My BMI is 25.9 which puts me in the overweight category. But my body fat percent is 11.2 using skin fold calipers.

The medical industry should move to a 3 site skin fold measurement to determine body fat percentage. It is just as easy to learn as proper blood pressure measurement and takes about as long.

Yeah I know it is not super accurate, but it is 100 times more accurate than BMI in determining the health status of an individual.

Steve Parker, M.D. said...

For Americans over 65, the longest lifespans are seen at BMI between 25 and 30.

Thanks for reviewing this info for us.

Anonymous said...

This is so funny to me! I have ALWAYS had a fatter image than what I am. When I saw these pictures I thought, for sure I am a 9. I'm betting my bmi is off the charts. However when I did the bmi calculator, I am a 6. Still I think I am somewhat fatter than that 6 because i carry my weight around my waist, with small hips etc. I KNOW that even if I was in the "normal" range of bmi, i would probably still have a waist that was bigger than what they say it should be.

That said I am just not super stressed about it anymore. When I was 118 lbs and had a bmi that showed I was underweight, I still felt fat because my waist was never small.

I think more people have the opposite body image issue, they think they are much fatter than what they are.

deon10 said...

Actually the answer is NO...

BMI is a big bullshit tool that doesn't say anything about being fat or about health. It doesnt take into account bodyfat or musculature or bone weight.

Stargazey said...

Hi, Jake! I agree that BMI leaves much to be desired, but as somebody who supervises a medical office, I'd say that investing in skin fold calipers and doing 3-site skin fold measurements probably won't catch on. It's hard enough to get an accurate height, weight, temperature, pulse and blood pressure. And you wouldn't get paid extra for the skin fold measurements. (Sorry that it works that way, but it does.) So I think we'll probably have to make do with BMI and all its flaws.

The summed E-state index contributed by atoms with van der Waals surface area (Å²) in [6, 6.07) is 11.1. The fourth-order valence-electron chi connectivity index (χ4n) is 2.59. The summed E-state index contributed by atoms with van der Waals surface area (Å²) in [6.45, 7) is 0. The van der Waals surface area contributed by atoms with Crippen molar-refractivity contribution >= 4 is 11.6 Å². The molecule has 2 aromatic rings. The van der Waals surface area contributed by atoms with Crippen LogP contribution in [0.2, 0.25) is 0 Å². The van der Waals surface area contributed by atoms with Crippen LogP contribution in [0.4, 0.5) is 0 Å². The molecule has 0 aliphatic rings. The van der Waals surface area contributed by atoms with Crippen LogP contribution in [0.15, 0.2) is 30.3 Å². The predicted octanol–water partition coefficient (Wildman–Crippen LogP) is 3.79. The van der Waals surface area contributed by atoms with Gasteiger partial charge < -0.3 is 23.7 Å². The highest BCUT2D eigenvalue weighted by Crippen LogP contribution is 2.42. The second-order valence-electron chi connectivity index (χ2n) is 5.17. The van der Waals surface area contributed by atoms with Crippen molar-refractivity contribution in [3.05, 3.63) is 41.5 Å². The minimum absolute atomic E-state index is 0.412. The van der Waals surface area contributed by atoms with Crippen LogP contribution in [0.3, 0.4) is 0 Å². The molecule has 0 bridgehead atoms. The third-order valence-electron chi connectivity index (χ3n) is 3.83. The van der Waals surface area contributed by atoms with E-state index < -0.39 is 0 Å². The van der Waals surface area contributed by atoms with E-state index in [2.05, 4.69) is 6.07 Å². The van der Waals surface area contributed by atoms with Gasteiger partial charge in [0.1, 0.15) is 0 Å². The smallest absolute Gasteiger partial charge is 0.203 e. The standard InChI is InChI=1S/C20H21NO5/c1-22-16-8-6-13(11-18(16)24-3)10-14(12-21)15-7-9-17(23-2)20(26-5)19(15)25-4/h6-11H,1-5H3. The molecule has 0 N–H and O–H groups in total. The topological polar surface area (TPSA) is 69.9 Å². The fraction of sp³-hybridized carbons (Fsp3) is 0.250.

Hi, Steve! Your observation about the longer lifespan for people over 65 with a BMI between 25 and 30 sounds correct, but I couldn't find a reference. Do you have one?

Hi, Nancy! I agree that people who frequent health-related websites may think of themselves as less healthy than they really are. However my interactions with people in everyday life lead me to believe that many people are in a state of denial about their weight and their health. They see fat people all around them, and they see doctors working medical miracles. With those things in mind, they figure that whatever they're doing is probably normal and they don't need to change anything. But I could be wrong.

Ned Kock said...

Hi Stargazey.

I like your blog!

These BMI-mortality findings are consistent with an analysis I conducted recently on the China Study II data:


In simple terms, the China Study II data seems to suggest that those who eat well, but not too much, live the longest. Those who eat little have slightly lower longevity (a bit of a blow to the calorie restriction theory of longevity). Those who eat too much seem to have the lowest longevity, perhaps because of the negative effects of excessive body fat.

BMI is not such a bad measure, because muscular but lean people are somewhat rare. The influence that this minority has on statistical tests tends to be relatively small. The larger the sample, probably the smaller the influence.

Stargazey said...

Hi, Ned! I like your blog, too. Thanks for introducing me to it!

Anonymous said...

Those conclusions about BMI are based on the SAD, not a diet free from the Neolithic agents of disease.

Anne said...

I just read the JAMA study that was linked. The underweight deaths were associated with respiratory disease particularly in Koreans who had TB ! I think the overweight and underweight in that study should have been more like for like and from a Western country such as the US or UK and not from one where infectious diseases such as TB are endemic as it skews the results of this study imho.